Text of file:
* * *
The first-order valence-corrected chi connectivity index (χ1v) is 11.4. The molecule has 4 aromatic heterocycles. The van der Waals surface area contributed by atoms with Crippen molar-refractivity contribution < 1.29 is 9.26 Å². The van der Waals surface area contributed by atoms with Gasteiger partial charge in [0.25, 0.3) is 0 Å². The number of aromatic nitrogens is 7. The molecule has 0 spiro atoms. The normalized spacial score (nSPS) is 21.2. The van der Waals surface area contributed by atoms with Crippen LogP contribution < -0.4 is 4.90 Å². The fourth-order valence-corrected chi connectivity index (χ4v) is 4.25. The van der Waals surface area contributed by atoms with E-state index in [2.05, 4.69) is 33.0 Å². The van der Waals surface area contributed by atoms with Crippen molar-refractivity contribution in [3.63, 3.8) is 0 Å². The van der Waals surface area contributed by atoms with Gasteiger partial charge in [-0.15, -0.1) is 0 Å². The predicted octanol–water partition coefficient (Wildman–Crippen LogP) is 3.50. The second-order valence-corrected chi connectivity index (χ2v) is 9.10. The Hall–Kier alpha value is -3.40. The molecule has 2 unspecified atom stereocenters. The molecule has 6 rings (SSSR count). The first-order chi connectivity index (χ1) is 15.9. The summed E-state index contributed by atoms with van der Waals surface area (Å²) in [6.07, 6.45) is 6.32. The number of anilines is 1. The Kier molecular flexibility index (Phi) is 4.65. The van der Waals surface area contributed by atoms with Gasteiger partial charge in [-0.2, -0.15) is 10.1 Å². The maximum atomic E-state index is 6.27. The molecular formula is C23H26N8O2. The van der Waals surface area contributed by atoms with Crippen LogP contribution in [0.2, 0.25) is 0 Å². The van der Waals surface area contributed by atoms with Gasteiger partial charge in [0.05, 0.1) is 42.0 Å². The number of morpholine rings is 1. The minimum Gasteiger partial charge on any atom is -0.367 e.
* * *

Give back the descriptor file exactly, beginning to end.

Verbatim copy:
The first-order valence-corrected chi connectivity index (χ1v) is 11.4. The molecule has 4 aromatic heterocycles. The van der Waals surface area contributed by atoms with Crippen molar-refractivity contribution < 1.29 is 9.26 Å². The van der Waals surface area contributed by atoms with Gasteiger partial charge in [0.25, 0.3) is 0 Å². The number of aromatic nitrogens is 7. The molecule has 0 spiro atoms. The normalized spacial score (nSPS) is 21.2. The van der Waals surface area contributed by atoms with Crippen LogP contribution < -0.4 is 4.90 Å². The fourth-order valence-corrected chi connectivity index (χ4v) is 4.25. The van der Waals surface area contributed by atoms with E-state index in [2.05, 4.69) is 33.0 Å². The van der Waals surface area contributed by atoms with Crippen molar-refractivity contribution in [3.63, 3.8) is 0 Å². The van der Waals surface area contributed by atoms with Gasteiger partial charge in [-0.15, -0.1) is 0 Å². The predicted octanol–water partition coefficient (Wildman–Crippen LogP) is 3.50. The second-order valence-corrected chi connectivity index (χ2v) is 9.10. The Hall–Kier alpha value is -3.40. The molecule has 2 unspecified atom stereocenters. The molecule has 6 rings (SSSR count). The first-order chi connectivity index (χ1) is 15.9. The summed E-state index contributed by atoms with van der Waals surface area (Å²) in [6.07, 6.45) is 6.32. The number of anilines is 1. The Kier molecular flexibility index (Phi) is 4.65. The van der Waals surface area contributed by atoms with Gasteiger partial charge in [-0.2, -0.15) is 10.1 Å². The maximum atomic E-state index is 6.27. The molecular formula is C23H26N8O2. The van der Waals surface area contributed by atoms with Crippen LogP contribution in [0.2, 0.25) is 0 Å². The van der Waals surface area contributed by atoms with Gasteiger partial charge in [0.05, 0.1) is 42.0 Å². The number of morpholine rings is 1. The minimum Gasteiger partial charge on any atom is -0.367 e.